ATTORNEY GENERAL Anand Ramlogan said yesterday that while the concerns raised by Director of Public Prosecutions Roger Gaspard, to protect the integrity of the CL Financial criminal investigation were legitimate, the matter was out of the Government's hands.
On Monday, Gaspard wrote to Sir Anthony Colman, chairman of the Commission of Enquiry investigating the collapse of CL Financial, three of its subsidiaries and the Hindu Credit Union, requesting him to reconsider his decision to allow potentially harmful evidence to be heard in private so as not to scuttle possible criminal charges against those allegedly culpable.
The DPP stated he had repeatedly tried through Ramlogan to advise President George Maxwell Richards to suspend the enquiry, or at least vary the terms of reference, but both Ramlogan and Colman maintained that they could not comply as it was in the public's interest for the enquiry to continue in public.
"It's a case of damned if you do, damned if you don't. That is our political and constitutional reality," Ramlogan said in a telephone interview.
"I think it is neither proper nor appropriate for me to advise or demand Sir Anthony that he should suspend the enquiry which the Government set up in the public's interest," Ramlogan said, noting that Colman was quite "capable of navigating his enquiry to a safe harbour that will strike the right balance in the public's interest".
"This situation is not unique and I am certain it has confronted Sir Anthony and his legal advisors before. There are adequate procedural safeguards that can be adopted without sacrificing the enquiry," the AG said.
Senior Counsel Seenath Jairam, president of the Law Association, speaking in his private capacity, said there were two competing legal principles under consideration—the public interest to know about the fiasco and the right of an accused person to a fair trial.
He said that so far no one had been charged with any offence and therefore an investigation was not sufficient to stop the enquiry.
Jairam noted that one option available was to allow sensitive evidence—any allegation touching upon the CL Financial investigation—to be heard in private to avoid adverse pre-trial publicity which can influence potential jurors in the criminal trial.
Another senior attorney, who spoke on the condition of anonymity, said the same issues raised by the DPP had been raised before Colman at the start of the enquiry, as it was obvious about the outcome of the enquiry.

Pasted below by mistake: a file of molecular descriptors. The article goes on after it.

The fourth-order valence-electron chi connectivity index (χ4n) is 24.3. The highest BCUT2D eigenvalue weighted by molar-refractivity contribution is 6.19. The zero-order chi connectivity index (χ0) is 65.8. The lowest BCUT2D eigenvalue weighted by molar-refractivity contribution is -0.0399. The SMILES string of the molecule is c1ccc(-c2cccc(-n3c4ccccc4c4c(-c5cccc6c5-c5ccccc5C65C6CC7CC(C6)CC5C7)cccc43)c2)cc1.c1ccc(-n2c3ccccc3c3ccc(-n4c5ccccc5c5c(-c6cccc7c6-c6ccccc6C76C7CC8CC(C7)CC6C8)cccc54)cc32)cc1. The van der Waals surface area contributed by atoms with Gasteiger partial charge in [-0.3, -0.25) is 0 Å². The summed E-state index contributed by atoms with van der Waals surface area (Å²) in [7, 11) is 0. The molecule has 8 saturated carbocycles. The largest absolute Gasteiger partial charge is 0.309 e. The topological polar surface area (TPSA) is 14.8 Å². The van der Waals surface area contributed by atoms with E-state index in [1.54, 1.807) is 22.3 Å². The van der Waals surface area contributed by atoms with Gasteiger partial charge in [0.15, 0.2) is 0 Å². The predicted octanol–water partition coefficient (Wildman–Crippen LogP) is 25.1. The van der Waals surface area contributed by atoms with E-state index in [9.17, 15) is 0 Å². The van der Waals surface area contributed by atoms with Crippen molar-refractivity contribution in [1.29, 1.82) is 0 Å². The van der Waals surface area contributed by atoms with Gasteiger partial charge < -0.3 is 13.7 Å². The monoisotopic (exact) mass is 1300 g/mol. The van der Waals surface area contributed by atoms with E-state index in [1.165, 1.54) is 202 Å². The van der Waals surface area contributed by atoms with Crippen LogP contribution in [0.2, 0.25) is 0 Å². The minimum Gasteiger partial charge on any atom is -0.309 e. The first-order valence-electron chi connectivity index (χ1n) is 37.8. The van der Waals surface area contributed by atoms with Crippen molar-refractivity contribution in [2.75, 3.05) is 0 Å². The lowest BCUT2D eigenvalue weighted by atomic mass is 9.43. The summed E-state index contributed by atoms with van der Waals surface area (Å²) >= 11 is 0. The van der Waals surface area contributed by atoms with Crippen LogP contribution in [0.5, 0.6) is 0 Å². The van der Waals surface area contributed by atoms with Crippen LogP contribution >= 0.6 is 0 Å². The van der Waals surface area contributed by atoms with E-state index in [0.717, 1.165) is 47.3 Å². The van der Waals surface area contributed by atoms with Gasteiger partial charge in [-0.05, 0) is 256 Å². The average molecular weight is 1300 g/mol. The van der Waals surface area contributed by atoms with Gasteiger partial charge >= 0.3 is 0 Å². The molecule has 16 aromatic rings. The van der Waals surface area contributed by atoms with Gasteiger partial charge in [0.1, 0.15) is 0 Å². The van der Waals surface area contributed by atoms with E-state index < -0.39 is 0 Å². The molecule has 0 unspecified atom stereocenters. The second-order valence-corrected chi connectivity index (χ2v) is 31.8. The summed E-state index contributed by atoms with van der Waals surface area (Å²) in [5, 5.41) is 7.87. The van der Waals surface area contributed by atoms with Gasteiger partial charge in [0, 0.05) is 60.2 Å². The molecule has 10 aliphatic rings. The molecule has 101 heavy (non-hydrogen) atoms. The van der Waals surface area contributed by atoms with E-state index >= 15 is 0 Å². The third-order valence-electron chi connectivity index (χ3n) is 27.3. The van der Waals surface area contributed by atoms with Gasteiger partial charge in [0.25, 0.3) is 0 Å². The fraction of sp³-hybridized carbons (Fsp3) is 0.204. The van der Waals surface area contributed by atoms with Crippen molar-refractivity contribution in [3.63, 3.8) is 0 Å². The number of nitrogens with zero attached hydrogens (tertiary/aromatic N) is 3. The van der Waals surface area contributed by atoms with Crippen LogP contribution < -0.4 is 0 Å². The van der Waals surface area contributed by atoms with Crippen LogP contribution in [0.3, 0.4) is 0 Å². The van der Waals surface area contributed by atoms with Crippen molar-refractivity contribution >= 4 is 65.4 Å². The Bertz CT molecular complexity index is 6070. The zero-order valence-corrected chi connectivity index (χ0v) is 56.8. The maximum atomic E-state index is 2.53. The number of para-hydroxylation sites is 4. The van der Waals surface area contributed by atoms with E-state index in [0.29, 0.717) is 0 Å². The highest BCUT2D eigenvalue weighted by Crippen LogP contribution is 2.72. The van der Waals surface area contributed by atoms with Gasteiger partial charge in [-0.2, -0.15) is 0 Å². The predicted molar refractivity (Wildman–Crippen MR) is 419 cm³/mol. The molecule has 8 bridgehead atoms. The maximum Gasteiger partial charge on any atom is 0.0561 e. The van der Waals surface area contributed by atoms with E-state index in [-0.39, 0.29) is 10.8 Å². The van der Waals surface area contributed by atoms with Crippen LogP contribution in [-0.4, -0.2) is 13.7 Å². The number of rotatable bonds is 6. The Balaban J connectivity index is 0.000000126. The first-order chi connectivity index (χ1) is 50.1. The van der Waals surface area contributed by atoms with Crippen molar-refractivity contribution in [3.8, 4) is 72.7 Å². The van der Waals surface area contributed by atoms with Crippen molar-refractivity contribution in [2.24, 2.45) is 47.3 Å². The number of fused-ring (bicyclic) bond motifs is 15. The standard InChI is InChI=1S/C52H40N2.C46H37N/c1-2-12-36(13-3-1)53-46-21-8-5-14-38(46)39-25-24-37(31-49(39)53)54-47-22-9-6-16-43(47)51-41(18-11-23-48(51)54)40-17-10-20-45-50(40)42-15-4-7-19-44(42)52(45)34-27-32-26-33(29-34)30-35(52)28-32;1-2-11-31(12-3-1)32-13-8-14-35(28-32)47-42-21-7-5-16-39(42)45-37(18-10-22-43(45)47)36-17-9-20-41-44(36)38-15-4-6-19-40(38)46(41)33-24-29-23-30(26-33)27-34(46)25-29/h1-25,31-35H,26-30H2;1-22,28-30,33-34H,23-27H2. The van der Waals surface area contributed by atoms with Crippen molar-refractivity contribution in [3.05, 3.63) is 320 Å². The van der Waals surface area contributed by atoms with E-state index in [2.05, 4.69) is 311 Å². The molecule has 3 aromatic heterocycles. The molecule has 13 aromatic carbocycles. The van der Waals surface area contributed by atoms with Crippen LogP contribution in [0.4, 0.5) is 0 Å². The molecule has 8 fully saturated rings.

Ramlogan said the function of the Commission of Enquiry was to explore fully the facts and circumstances surrounding the collapse of CL Financial and HCU, which would provide a solid foundation for an investigation.
"It facilitates, complements and supplements a police investigation," he said, adding that "having regard to length of time that has elapsed, any advantage that would have been gained by acting promptly or urgently may arguably no longer be a live issue".
"There is a school of thought that the police have taken far too long to initiate a criminal investigation into this matter, with the result that material evidence that may otherwise have been available may no longer be so. The Commission of Enquiry was appointed because of the inaction and apparent absolute silence of the law enforcement authorities on one of the most serious and complex financial fiascoes in Caribbean history that rocked and shocked our economy and sent ripples through regional economies," Ramlogan said.
"I am happy that the DPP has advised that an investigation be started. I am unhappy with the fact that it has taken so long in the face of the avalanche of the unfolding evidence (including exposes by the Express) that has been in the public domain for years now. While I know, strictly speaking, it was a matter for the Commissioner of Police, I am grateful for the belated intervention of the DPP. It nevertheless begs the question—why wait so long?
"The Government cannot commence a criminal investigation, but clearly one ought to have been initiated a long time ago. Why were law enforcement authorities sitting on their hands all this time when damaging evidence was being published for all the world to see?" he asked.
"The Government did all that it could have in accordance with its constitutional power in appointing a Commission of Enquiry. The inordinate delay in commencing the police investigation into this matter leaves a lot to be desired. Had the Government failed to take action we would have been criticised."
Ramlogan noted two previous Commissions of Enquiry—the Uff Commission of Enquiry into the Urban Development Corporation (UDeCOTT) and the Bernard Commission of Enquiry into the Piarco Airport Development Project—commenced alongside criminal investigations and no attempt had been made then to muzzle those enquiries on the basis of police investigations.
Jairam too expressed surprise over the delay by authorities to begin a criminal probe into the collapse of CL Financial.
In January 2006, the then People's National Movement government, entered into an agreement to bail out Colonial Life Insurance Company Ltd (CLICO) and took control of several CL Financial companies.
The Central Bank which had oversight over the insurance company commissioned a forensic report into the operation of the company, which forms the basis of the criminal investigation which began in late October.
The enquiry is set to resume on December 3 and Gaspard has requested an audience before Colman, should his request be ignored. —See Page 13